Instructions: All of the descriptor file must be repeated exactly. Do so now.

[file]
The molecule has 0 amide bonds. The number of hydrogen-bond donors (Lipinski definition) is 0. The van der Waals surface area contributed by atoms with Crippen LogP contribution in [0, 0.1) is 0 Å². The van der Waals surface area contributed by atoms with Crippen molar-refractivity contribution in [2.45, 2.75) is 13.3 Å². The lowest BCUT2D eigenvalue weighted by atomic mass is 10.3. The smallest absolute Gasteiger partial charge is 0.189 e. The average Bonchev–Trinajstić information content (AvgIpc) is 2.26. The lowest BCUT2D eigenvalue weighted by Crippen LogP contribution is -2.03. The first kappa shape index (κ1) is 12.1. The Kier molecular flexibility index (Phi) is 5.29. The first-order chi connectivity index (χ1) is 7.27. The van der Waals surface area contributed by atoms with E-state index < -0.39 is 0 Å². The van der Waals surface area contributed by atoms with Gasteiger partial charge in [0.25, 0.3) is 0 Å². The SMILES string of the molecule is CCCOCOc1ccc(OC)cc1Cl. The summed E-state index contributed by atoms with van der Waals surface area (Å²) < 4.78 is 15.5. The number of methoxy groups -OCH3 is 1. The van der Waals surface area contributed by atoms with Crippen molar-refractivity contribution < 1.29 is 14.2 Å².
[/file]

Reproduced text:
The molecule has 0 amide bonds. The number of hydrogen-bond donors (Lipinski definition) is 0. The van der Waals surface area contributed by atoms with Crippen LogP contribution in [0, 0.1) is 0 Å². The van der Waals surface area contributed by atoms with Crippen molar-refractivity contribution in [2.45, 2.75) is 13.3 Å². The lowest BCUT2D eigenvalue weighted by atomic mass is 10.3. The smallest absolute Gasteiger partial charge is 0.189 e. The average Bonchev–Trinajstić information content (AvgIpc) is 2.26. The lowest BCUT2D eigenvalue weighted by Crippen LogP contribution is -2.03. The first kappa shape index (κ1) is 12.1. The Kier molecular flexibility index (Phi) is 5.29. The first-order chi connectivity index (χ1) is 7.27. The van der Waals surface area contributed by atoms with E-state index < -0.39 is 0 Å². The van der Waals surface area contributed by atoms with Gasteiger partial charge in [0.25, 0.3) is 0 Å². The SMILES string of the molecule is CCCOCOc1ccc(OC)cc1Cl. The summed E-state index contributed by atoms with van der Waals surface area (Å²) < 4.78 is 15.5. The number of methoxy groups -OCH3 is 1. The van der Waals surface area contributed by atoms with Crippen molar-refractivity contribution < 1.29 is 14.2 Å².